Saturday, June 16, 2012

Pot Luck

This morning we wandered around Watertown some more, looking into a couple of antique stores, peeking into a flea market that I used to go to when it was a different kind of store.  I recognized the store and said I had bought a library table and a dining room set there.  There was a man who took old furniture and restored it.  "Oh, he passed away a long time ago," one of the current proprietors told me.

We had coffee and went home for a little while, before driving down the country roads to Vienna and Bethlehem.  I wanted to get in a little early, so I could see a few things, drive down a few gravel roads, show my husband at least one of the other small churches where I served.

When we got to town, I saw that the post office was still there.  The (large, agri-business-owned) Grain Elevator was bigger than ever.  The small bar is still there. 

The church looked lovely.  There were cars already gathering for the pot luck.  I felt a little shy.  After all, it has been 14 years since I left, and they have had several fine pastors since I was there.  Would anyone remember me?  (Ok, I knew a few people would:  I'm in touch with a handful of former youth on facebook).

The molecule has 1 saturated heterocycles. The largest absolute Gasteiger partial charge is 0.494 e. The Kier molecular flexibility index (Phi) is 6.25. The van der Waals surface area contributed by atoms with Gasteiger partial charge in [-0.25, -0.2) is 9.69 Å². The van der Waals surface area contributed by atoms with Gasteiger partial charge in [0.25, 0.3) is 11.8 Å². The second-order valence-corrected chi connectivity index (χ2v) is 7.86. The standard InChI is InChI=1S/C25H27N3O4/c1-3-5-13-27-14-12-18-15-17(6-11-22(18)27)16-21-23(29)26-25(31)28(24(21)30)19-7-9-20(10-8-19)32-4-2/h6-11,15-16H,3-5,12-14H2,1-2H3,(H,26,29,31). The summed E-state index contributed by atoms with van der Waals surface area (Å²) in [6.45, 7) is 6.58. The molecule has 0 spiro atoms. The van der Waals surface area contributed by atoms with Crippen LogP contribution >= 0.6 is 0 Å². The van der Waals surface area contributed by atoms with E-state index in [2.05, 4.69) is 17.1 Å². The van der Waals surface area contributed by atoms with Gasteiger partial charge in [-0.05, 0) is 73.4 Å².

Then I saw a familiar face.  The woman who ran the post office.  She always used to say to me, "There's a lid for every pot."  I said to her, "Do you remember what you used to say to me?"  I introduced her to my husband. 

I saw a number of my former confirmation students, some active in the church and community with their own families.  With all of the jokes about confirming young people and never seeing them again, do you know how it feels to see students that I confirmed, taught, got to know -- to see them in coming to worship with their own families?  It's like getting to see the seeds you planted sprout and grow.

Lots of people came up to shake my hand, as if I was a really important part of their community, if only for four years.  And one point, someone said that it was a big deal that someone like me, a single woman from the big city, would be willing to come out to the prairie, the wide open spaces.

But they were welcoming and gracious to me -- both as a pastor and as a stranger.  It wasn't hard to love them.

They also make good pot luck.

Little Vienna, South Dakota -- it was only four years, but you changed my life forever.

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